Myths & Stereotypes: Eating Disorders....Part 2

Myths and Stereotypes - Eating Disorders: Part 2

Eating disorders are not a ‘diet’. They are a mental health illness that can impact upon all areas of life and have negative, distressing and often life-threatening consequences.

Eating disorders are characterised by having a difficult, negative or dysfunctional relationship with food and eating. This changes thoughts and feelings about food, and, consequently, the person's behaviours and habits surrounding food and eating.

Neither are eating disorders about beauty, appearance or looking a certain way. In fact, they often have little to do with food, but lots to do with gaining control and finding a way of coping with life. Thoughts, feelings, emotions, memories and experiences are all controlled through one’s relationship with food. Control or non-control of eating and food provides a way of also coping with often painful, difficult or distressful thoughts, emotions, experiences or memories: by blocking them out, denying them, or dealing with them via one’s relationship with food and eating.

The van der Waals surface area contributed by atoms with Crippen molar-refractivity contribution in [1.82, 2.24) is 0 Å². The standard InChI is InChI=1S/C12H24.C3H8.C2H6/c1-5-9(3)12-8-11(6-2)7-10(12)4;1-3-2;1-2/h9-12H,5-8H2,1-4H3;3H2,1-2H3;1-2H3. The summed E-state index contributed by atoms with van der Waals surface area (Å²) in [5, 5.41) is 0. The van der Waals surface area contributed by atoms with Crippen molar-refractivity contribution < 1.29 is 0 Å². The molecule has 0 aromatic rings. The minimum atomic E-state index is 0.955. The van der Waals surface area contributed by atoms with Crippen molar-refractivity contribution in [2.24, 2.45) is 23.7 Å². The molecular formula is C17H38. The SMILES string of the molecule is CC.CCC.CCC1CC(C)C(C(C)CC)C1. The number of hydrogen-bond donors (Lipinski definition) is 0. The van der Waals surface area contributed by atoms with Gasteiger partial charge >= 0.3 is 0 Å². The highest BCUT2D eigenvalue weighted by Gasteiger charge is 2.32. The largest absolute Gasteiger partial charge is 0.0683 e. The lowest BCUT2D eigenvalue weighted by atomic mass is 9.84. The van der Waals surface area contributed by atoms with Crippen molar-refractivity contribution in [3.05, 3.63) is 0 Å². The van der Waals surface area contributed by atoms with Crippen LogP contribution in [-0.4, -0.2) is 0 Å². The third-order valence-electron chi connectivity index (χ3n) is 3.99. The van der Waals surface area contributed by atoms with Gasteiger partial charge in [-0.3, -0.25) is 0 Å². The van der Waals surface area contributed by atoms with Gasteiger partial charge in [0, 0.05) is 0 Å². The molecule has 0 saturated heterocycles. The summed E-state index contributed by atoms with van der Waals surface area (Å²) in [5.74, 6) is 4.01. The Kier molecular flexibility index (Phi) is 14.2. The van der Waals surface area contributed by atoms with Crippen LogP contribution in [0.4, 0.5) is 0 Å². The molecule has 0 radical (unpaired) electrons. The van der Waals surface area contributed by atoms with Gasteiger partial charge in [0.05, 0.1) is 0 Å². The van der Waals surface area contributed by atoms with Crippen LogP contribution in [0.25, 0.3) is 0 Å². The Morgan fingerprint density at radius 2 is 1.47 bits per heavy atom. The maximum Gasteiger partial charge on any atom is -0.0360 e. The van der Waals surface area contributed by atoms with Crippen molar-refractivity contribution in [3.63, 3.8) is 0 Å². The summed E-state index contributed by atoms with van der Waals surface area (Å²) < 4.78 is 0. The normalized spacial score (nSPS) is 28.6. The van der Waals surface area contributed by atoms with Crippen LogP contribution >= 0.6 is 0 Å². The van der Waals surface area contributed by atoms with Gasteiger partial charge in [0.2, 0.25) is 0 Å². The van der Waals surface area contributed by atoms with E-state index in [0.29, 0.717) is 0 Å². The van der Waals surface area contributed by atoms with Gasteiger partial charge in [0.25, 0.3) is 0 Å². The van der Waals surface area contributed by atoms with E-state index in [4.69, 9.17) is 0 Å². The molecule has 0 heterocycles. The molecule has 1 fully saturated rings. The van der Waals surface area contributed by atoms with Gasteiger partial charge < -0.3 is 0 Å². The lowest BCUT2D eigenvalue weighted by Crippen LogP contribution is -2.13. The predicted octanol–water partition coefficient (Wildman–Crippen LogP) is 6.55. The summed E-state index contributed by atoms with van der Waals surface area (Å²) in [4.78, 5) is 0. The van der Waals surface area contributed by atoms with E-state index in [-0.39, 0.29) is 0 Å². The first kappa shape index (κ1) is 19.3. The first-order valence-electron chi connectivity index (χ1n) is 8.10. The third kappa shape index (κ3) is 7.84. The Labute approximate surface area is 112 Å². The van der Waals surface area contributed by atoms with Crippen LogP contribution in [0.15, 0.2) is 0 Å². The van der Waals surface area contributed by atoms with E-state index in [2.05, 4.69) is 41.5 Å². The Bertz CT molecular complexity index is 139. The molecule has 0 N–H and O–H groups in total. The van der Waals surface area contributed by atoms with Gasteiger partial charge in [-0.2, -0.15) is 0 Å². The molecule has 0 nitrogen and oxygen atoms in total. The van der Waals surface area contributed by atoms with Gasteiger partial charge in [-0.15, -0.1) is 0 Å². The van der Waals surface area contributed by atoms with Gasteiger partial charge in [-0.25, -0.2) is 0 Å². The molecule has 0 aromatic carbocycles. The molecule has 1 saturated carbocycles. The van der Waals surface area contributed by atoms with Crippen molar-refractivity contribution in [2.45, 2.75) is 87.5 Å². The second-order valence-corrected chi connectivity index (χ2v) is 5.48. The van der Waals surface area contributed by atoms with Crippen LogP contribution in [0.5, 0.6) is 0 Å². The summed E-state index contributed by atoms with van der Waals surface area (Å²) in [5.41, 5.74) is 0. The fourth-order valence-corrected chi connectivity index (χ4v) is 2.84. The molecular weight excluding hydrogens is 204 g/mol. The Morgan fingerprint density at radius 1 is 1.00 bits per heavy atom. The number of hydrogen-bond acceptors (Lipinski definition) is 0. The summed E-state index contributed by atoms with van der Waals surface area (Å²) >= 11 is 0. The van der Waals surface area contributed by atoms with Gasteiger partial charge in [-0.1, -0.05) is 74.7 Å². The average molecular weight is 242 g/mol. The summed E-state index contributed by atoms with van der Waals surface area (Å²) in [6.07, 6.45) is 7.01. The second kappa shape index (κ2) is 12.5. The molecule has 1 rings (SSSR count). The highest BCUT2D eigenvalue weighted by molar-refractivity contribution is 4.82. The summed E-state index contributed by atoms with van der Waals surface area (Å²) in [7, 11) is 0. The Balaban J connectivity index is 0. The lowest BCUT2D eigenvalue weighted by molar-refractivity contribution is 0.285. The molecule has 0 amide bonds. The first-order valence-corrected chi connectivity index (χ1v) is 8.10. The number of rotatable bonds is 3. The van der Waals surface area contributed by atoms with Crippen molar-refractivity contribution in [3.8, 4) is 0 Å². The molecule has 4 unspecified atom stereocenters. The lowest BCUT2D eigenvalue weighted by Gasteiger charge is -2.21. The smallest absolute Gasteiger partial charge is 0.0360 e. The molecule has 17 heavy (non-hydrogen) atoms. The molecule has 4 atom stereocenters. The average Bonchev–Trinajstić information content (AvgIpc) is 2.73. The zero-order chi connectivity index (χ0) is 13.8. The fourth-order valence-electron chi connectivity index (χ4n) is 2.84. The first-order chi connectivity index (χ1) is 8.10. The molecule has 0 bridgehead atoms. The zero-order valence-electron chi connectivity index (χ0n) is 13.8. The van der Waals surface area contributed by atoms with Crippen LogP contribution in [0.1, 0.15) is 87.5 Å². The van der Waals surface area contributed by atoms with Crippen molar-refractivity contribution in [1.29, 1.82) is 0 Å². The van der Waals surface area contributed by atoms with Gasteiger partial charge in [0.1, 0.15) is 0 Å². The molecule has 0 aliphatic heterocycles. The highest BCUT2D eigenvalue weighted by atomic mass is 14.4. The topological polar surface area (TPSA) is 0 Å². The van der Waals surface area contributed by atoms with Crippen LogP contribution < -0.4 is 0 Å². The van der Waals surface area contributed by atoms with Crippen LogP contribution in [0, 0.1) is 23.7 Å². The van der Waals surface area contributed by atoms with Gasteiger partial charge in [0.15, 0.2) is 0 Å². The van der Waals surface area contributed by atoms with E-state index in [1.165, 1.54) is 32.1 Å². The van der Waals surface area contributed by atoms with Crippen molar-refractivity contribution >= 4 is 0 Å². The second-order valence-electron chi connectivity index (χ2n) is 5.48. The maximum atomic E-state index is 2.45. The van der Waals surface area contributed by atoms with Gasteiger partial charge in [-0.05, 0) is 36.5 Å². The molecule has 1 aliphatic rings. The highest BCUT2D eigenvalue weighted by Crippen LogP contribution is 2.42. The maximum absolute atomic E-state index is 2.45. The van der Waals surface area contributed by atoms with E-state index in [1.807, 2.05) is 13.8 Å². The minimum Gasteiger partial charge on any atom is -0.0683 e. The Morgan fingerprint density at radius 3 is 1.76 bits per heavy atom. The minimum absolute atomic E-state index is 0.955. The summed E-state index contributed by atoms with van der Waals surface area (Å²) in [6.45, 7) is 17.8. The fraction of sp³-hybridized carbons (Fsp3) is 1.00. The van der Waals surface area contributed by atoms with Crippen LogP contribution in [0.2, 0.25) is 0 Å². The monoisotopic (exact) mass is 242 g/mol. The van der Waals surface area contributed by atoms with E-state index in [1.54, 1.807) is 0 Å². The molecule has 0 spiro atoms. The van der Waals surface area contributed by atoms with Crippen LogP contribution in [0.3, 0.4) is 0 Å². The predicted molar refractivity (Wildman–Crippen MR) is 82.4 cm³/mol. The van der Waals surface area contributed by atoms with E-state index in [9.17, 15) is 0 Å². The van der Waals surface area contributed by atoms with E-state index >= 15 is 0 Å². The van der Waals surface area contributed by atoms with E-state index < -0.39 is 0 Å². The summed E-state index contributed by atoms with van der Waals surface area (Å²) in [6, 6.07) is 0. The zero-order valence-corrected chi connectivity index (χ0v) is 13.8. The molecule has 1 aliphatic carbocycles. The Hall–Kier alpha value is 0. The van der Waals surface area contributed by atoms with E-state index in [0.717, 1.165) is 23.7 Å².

For those with eating disorders, life seems easier to manage through the control or non-control of food. Eating disorders can often develop in response to what is going on inside of us. We can use food, eating, weight and exercise as a way of dealing with these powerful feelings and emotions.

Eating disorders may be caused by a combination of social, psychological, biological, interpersonal, genetic and environmental factors (see left box).

Eating disorders can affect anyone and can become life-threatening if not treated appropriately. It is difficult to determine how many people actually experience persistent and debilitating food and eating difficulties.

We will never know the exact extent of this problem for various reasons. This is also partly due to the secretive nature of eating disorders and the high level of denial often involved, especially during the early stages of the illness.

To be continued....part 3

Alexandra O'Brien © 2011, 2018


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